Will It Hurt?

August 8th, 2008at 11:38am Posted by Eli

Murray Waas thinks Republicans will pay a stiff electoral price for BushCo’s efforts to stonewall congressional oversight:

So at a minimum, the Justice Department is likely to release two devastating reports on the Bush administration this fall or earlier. Worse, we might also learn that Justice’s Inspector General has sought either a criminal probe of some officials or even a special prosecutor. (The Inspector General does not have prosecutorial powers.)

Add to that a potential prosecution of Bradley Schlozman, or more disclosures about what the federal grand jury probing Schlozman has been uncovering, and the political damage could reach a crescendo.

At that point, even if the motives of the Bush administration in being unyielding in its executive privilege claims are indeed only because of what they view to be a high minded defense of constitutional principles (Judge Bates’ opinion aside), the politics of continuing to do so might prove not only to be harmful to John McCain’s presidency, but devastating to the Repubican House and Senate candidates in the fall.

The continuous claims of executive privilege– whatever the motive for them being invoked– are going to appear more and more to the pubic part and parcel of a cover up. That is inevitable as the U.S. attorney report becomes public, and the report on the politicization of the Civil Rights Division is made public, as well as whatever else is learned about these issues through leaks from the federal grand jury, and whatever else is uncovered by the House Judiciary Committee and folks like Josh Marshall.

(…)

Right now, the executive privilege debate has been relegated to the back pages of newspapers and it might appear to be smart politics to stand tough in the face of congressional subpoenas.

But either in the fall or before, all of that is almost certain to dramatically change.

And claims of executive privilege by the President of the United States to disallow his top aides to testify on Capitol Hill could prove devastating to his own political party. Republican House and Senate candidates are no doubt going to be damaged by the executive privilege claims becoming a front and center issue just prior to the election.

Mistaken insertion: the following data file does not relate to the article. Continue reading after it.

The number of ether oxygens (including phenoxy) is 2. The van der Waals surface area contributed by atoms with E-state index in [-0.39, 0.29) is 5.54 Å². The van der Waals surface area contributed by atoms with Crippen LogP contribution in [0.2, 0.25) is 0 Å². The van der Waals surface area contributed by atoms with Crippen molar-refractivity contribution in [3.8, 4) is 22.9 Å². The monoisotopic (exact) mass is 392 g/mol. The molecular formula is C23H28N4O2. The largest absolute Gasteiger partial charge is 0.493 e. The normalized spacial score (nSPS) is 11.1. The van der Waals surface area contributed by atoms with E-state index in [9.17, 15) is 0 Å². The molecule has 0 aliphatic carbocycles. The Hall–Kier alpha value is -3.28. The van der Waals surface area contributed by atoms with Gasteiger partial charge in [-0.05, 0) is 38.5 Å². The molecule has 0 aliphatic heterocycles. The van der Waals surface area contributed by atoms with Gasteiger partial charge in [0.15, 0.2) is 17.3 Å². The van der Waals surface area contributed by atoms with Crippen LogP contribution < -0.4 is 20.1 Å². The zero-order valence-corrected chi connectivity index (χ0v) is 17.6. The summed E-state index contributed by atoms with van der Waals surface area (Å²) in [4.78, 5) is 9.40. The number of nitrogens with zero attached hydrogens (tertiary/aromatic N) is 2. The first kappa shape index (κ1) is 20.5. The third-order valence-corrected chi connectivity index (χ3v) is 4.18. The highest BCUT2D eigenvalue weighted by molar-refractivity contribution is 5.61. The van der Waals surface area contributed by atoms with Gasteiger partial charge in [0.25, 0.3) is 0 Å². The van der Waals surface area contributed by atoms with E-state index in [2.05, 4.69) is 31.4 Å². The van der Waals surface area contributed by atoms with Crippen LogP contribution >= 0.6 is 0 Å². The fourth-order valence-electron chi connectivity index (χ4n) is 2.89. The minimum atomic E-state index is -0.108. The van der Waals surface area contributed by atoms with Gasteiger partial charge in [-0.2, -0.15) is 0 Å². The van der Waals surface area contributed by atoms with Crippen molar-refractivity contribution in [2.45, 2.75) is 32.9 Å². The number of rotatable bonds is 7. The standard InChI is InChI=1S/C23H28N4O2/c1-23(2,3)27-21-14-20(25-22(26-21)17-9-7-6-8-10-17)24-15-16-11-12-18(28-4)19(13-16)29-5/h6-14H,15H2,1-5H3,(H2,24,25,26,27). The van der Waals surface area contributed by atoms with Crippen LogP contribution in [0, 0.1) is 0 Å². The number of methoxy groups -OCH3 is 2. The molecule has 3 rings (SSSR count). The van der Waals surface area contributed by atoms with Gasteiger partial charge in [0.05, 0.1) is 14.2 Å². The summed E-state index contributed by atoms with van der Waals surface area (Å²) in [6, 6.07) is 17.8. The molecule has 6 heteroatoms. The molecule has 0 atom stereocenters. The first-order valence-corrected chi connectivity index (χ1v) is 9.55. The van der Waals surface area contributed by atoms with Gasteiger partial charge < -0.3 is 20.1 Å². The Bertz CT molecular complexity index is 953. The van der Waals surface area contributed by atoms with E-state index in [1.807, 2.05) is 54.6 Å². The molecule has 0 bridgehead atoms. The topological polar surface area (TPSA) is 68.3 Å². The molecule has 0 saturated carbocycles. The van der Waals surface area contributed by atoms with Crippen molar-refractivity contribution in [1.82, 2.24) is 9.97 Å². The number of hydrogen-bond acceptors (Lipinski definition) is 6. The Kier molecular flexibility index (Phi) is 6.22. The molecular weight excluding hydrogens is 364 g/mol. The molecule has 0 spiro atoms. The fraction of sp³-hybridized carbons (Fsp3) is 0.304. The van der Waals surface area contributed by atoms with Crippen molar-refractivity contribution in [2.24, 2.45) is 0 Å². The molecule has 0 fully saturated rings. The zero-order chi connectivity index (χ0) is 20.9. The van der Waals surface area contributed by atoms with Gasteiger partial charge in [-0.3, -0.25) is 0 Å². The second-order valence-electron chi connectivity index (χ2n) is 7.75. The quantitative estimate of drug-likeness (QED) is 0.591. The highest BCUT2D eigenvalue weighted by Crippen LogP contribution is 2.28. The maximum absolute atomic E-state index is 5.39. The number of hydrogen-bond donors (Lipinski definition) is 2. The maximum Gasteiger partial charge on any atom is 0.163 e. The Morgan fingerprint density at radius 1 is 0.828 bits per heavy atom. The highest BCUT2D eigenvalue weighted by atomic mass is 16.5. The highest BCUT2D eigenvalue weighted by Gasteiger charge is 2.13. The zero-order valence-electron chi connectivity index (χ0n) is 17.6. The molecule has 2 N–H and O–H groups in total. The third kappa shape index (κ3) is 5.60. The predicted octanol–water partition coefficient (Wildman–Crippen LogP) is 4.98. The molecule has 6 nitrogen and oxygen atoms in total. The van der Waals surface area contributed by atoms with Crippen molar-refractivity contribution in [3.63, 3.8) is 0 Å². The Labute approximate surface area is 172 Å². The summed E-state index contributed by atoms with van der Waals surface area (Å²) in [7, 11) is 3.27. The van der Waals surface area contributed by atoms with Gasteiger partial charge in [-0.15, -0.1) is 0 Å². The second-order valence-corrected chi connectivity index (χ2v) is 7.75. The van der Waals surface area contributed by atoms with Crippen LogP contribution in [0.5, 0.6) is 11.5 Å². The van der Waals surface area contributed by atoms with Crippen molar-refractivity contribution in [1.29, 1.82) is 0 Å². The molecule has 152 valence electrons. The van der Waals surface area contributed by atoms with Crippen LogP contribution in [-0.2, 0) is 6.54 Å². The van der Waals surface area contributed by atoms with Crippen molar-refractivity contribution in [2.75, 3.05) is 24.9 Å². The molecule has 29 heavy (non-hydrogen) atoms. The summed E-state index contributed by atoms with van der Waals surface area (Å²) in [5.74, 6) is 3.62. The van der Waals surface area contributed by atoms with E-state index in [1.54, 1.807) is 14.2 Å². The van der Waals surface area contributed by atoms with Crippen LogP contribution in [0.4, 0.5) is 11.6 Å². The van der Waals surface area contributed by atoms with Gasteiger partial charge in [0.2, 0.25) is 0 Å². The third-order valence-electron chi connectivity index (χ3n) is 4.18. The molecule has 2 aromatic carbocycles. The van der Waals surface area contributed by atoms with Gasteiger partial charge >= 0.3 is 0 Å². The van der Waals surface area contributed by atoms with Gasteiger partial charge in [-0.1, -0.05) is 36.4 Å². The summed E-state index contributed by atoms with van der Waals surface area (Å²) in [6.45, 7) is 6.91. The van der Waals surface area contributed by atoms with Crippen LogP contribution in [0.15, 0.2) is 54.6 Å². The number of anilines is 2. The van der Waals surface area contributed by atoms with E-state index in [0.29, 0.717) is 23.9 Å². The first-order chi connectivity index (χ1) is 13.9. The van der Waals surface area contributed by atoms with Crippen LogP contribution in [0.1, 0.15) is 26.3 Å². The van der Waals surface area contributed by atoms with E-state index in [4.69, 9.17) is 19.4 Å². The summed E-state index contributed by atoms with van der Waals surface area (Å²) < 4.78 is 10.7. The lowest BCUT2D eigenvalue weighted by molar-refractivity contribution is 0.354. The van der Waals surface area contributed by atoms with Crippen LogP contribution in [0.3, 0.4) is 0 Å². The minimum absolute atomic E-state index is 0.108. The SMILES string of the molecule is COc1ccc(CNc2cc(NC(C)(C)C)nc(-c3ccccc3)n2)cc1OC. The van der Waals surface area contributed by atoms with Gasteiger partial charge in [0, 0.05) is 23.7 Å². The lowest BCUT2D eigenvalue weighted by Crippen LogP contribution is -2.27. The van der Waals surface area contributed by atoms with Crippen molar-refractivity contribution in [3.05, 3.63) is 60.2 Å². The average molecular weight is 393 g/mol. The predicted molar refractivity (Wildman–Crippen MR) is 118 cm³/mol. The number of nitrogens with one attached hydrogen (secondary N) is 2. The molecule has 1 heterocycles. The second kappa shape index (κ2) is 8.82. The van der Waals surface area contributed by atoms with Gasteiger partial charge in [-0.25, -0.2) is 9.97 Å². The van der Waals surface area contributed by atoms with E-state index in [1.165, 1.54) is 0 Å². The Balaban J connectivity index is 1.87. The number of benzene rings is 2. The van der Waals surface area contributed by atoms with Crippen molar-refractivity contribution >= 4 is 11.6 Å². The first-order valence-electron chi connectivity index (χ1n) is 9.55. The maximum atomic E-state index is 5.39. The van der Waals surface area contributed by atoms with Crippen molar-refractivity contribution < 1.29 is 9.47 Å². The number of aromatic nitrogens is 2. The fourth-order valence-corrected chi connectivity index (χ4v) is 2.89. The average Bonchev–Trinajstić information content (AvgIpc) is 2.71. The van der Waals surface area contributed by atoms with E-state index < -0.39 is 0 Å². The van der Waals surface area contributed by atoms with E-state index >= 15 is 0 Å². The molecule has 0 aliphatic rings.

In the end, the President’s continuing claim of executive privilege– whether made for high minded reasons of constitutional law, obstinacy, or for political calculation– could prove to be a last unwanted legacy that George Bush leaves behind for his own political party.

I absolutely agree that BushCo’s desperate clinging to unsupportable claims of executive privilege and absolute immunity is a tacit admission of guilt, but whether or not it affects this year’s elections hinges on at least three things:

1) Will the media report the reports?  And I mean on the front page and on TV, not just on page A22.

2) Have the voters become so jaded to Bush administration scandals that they just shrug and say, “Great, another one.  Just throw it on the pile”?

3) Can/will the Democrats successfully tie the Republican candidates to the Bush administration?  Trashing Dubya’s reputation is all well and good, but it won’t be very helpful if they allow Republican candidates – and the GOP brand in general – to back away from his criminality.

Frankly, I’m not hopeful.  But more than willing to be pleasantly surprised…

Entry Filed under: Bush,Constitution,Corruption/Cronyism,Elections,Politics,Republicans


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